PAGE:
HOPE IS OUR ONLY WING by Rutendo Tavengerwei is a lovely story that contains a determined balance of grief and hope. This post DOES NOT CONTAIN SPOILERS.
I graciously obtained this ARC from Soho Teen who kindly sent it to me for an honest review. Here is the summary and shortened review.
For fifteen-year-old Shamiso, struggling with grief and bewilderment following her father’s death, hope is nothing but a leap into darkness.
For Tanyaradzwa, whose life has been turned upside down by a cancer diagnosis, hope is the only reason to keep fighting.
As the two of them form an unlikely friendship, Shamiso begins to confront her terrible fear of loss. In getting close to another person, particularly someone who’s ill, isn’t she just opening herself up to more pain? And underpinning it all – what did happen to her father, the night of that strange and implausible car crash?
Note: When you purchase the book with the link above, you are supporting my local indie bookstore, Avid Bookshop. Thank you.
Why I was interested: The book is a modern historical fiction story set during the 2008 Zimbabwe elections and the surrounding political turmoil. There are not many opportunities to read modern historical fiction — especially one not focused on the United States nor Europe — so I was immediately excited.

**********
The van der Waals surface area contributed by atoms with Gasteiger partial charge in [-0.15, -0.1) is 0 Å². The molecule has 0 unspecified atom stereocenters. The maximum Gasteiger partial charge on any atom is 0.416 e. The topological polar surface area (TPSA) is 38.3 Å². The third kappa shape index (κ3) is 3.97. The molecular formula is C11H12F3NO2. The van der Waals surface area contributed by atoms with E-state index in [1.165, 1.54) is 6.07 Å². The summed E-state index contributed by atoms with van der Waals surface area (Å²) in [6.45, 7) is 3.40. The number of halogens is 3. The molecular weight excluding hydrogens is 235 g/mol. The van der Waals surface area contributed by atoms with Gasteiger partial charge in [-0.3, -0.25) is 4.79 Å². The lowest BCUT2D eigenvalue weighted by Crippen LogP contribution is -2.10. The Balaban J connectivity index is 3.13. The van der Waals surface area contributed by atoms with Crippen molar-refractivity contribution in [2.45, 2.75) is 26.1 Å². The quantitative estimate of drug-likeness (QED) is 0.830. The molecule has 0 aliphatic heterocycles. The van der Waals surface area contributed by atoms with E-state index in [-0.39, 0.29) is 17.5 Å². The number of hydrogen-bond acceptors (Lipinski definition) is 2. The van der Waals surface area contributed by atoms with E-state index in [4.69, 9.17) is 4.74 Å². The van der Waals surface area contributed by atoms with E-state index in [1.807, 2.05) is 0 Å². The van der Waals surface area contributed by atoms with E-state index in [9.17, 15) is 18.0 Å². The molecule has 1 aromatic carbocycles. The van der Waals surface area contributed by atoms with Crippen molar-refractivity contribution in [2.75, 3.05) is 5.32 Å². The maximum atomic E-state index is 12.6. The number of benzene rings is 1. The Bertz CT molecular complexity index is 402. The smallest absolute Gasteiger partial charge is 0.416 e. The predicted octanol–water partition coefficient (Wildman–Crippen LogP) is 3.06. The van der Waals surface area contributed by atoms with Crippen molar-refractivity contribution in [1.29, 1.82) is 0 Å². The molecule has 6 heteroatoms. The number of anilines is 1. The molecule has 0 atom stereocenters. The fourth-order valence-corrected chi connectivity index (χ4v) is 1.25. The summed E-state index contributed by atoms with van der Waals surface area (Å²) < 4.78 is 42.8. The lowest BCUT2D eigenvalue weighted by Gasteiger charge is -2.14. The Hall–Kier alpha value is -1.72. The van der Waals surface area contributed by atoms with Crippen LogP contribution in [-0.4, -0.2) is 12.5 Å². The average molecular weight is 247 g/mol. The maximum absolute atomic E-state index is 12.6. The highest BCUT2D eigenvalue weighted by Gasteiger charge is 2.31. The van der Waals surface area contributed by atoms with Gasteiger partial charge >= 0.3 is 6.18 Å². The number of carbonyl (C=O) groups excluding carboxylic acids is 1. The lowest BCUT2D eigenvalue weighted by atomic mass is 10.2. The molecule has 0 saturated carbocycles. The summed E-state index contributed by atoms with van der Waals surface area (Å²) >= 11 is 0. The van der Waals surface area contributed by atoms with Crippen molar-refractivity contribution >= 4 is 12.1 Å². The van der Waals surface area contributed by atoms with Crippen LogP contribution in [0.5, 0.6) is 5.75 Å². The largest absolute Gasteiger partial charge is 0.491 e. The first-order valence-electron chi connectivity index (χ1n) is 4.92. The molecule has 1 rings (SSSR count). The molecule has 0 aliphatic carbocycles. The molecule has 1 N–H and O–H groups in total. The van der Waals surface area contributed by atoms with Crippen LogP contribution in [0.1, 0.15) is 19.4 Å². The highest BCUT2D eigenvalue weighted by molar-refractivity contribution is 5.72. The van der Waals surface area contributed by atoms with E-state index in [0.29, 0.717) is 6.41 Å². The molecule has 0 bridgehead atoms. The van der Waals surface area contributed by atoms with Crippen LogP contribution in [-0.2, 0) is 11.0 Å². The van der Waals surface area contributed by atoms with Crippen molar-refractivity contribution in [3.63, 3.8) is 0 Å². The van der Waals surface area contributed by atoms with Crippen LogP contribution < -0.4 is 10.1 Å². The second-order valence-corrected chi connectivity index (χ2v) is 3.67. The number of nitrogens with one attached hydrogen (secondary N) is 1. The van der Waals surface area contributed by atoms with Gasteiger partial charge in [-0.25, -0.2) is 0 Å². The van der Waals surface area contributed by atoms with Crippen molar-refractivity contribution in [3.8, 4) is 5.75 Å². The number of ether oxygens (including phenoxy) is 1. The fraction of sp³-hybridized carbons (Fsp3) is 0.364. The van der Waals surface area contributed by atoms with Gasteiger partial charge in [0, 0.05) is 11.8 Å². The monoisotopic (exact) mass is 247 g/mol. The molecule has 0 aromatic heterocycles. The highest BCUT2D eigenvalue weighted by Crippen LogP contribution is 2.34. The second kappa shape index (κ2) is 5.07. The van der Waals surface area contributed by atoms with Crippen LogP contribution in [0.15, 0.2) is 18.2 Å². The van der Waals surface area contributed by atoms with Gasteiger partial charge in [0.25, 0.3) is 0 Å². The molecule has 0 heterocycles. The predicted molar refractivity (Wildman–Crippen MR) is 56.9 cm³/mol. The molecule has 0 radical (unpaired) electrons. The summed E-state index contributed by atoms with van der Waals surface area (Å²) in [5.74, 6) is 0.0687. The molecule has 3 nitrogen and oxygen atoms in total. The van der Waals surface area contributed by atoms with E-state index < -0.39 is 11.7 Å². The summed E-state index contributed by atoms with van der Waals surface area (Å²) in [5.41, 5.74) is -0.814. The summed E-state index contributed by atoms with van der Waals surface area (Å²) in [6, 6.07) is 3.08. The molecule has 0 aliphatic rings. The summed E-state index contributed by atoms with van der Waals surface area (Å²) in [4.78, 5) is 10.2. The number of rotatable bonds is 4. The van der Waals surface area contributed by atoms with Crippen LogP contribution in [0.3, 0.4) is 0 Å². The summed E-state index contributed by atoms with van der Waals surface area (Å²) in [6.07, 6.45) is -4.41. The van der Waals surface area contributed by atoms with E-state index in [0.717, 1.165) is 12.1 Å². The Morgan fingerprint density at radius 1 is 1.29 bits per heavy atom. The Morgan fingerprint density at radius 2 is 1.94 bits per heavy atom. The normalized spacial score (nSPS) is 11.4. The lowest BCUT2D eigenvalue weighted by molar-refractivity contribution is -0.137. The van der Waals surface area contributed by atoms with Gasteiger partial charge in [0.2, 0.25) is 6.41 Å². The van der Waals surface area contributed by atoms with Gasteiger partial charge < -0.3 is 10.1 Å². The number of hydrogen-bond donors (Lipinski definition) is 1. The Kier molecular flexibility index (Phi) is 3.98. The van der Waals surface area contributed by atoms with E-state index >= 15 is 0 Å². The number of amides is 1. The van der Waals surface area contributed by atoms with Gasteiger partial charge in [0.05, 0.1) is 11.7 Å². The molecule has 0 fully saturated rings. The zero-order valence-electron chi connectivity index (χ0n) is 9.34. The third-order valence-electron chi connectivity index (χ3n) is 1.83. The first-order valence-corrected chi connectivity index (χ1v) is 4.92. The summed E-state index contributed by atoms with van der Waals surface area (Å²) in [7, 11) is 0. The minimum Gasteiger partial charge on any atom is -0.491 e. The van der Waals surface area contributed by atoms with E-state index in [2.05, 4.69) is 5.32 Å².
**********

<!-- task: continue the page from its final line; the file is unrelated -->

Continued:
Judge a book by it’s cover: I love the cover I was given which focuses on a feather with a young girl’s face on it — possibly either Shamiso’s or Tanyaradzwa’s.
What to expect: At first notice, this book is much shorter than your typical 350 page book. It runs at about 200 pages, about novella length, and is a quick yet emotional read. Tavengerwei does a great job pulling from Shamiso’s and Tanyaradzwa’s POVs along with a scattering of others. Both girls learn about friendship and accomplishing grief together but you also learn about what Zimbabwe was like in 2008. The only thing I wish was added to the end of the story would be a historical note as I really love reading them and understanding how the story fits in general history, especially the history of a country and time which might not be studied or generally understood.
Why you should pick this book up: If you are looking for a quick and enjoyable standalone that is about a place and time you may not have much knowledge about, then this is definitely a read for you. Tavengerwei creates a well-rounded showcase of the 2008 Zimbabwe election through the eyes of Shamiso and Tanyaradzwa.
Want more?: This book will be published by Soho Teen on Tuesday, Sept. 10 and my spoiler review will be published on Thursday, Sept. 12, here, on #MGR.
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